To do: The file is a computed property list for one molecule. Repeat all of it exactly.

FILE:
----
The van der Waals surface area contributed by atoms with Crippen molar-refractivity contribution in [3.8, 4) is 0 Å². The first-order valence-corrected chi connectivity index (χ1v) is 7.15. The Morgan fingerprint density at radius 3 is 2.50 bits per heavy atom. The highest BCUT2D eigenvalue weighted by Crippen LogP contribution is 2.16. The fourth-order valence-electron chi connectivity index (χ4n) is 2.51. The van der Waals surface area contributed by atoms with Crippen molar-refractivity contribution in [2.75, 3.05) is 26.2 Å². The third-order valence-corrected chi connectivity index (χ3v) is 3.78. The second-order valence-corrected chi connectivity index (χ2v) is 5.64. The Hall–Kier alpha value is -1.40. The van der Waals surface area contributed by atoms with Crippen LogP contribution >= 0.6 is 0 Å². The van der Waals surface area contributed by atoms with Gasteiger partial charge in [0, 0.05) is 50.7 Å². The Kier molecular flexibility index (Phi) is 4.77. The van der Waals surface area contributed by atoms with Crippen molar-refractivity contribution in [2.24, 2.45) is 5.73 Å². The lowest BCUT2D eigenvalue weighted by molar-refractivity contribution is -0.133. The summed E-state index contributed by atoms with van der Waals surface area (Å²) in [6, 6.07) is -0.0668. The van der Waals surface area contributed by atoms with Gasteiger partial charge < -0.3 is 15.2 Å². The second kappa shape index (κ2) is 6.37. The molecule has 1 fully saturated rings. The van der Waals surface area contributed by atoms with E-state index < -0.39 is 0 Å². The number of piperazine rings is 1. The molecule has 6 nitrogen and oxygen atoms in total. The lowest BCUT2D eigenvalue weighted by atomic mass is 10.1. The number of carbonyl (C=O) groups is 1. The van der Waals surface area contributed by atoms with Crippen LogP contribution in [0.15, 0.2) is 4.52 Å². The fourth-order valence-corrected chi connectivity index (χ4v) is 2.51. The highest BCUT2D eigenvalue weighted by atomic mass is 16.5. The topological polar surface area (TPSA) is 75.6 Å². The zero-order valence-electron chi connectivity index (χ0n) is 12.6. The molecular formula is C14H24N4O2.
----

The van der Waals surface area contributed by atoms with Crippen molar-refractivity contribution in [3.8, 4) is 0 Å². The first-order valence-corrected chi connectivity index (χ1v) is 7.15. The Morgan fingerprint density at radius 3 is 2.50 bits per heavy atom. The highest BCUT2D eigenvalue weighted by Crippen LogP contribution is 2.16. The fourth-order valence-electron chi connectivity index (χ4n) is 2.51. The van der Waals surface area contributed by atoms with Crippen molar-refractivity contribution in [2.75, 3.05) is 26.2 Å². The third-order valence-corrected chi connectivity index (χ3v) is 3.78. The second-order valence-corrected chi connectivity index (χ2v) is 5.64. The Hall–Kier alpha value is -1.40. The van der Waals surface area contributed by atoms with Crippen LogP contribution >= 0.6 is 0 Å². The van der Waals surface area contributed by atoms with Gasteiger partial charge in [0, 0.05) is 50.7 Å². The Kier molecular flexibility index (Phi) is 4.77. The van der Waals surface area contributed by atoms with Crippen molar-refractivity contribution in [2.24, 2.45) is 5.73 Å². The lowest BCUT2D eigenvalue weighted by molar-refractivity contribution is -0.133. The summed E-state index contributed by atoms with van der Waals surface area (Å²) in [6, 6.07) is -0.0668. The van der Waals surface area contributed by atoms with Gasteiger partial charge < -0.3 is 15.2 Å². The second kappa shape index (κ2) is 6.37. The molecule has 1 fully saturated rings. The van der Waals surface area contributed by atoms with E-state index < -0.39 is 0 Å². The number of piperazine rings is 1. The molecule has 6 nitrogen and oxygen atoms in total. The lowest BCUT2D eigenvalue weighted by atomic mass is 10.1. The number of carbonyl (C=O) groups is 1. The van der Waals surface area contributed by atoms with Crippen LogP contribution in [0.15, 0.2) is 4.52 Å². The fourth-order valence-corrected chi connectivity index (χ4v) is 2.51. The highest BCUT2D eigenvalue weighted by atomic mass is 16.5. The topological polar surface area (TPSA) is 75.6 Å². The zero-order valence-electron chi connectivity index (χ0n) is 12.6. The molecular formula is C14H24N4O2.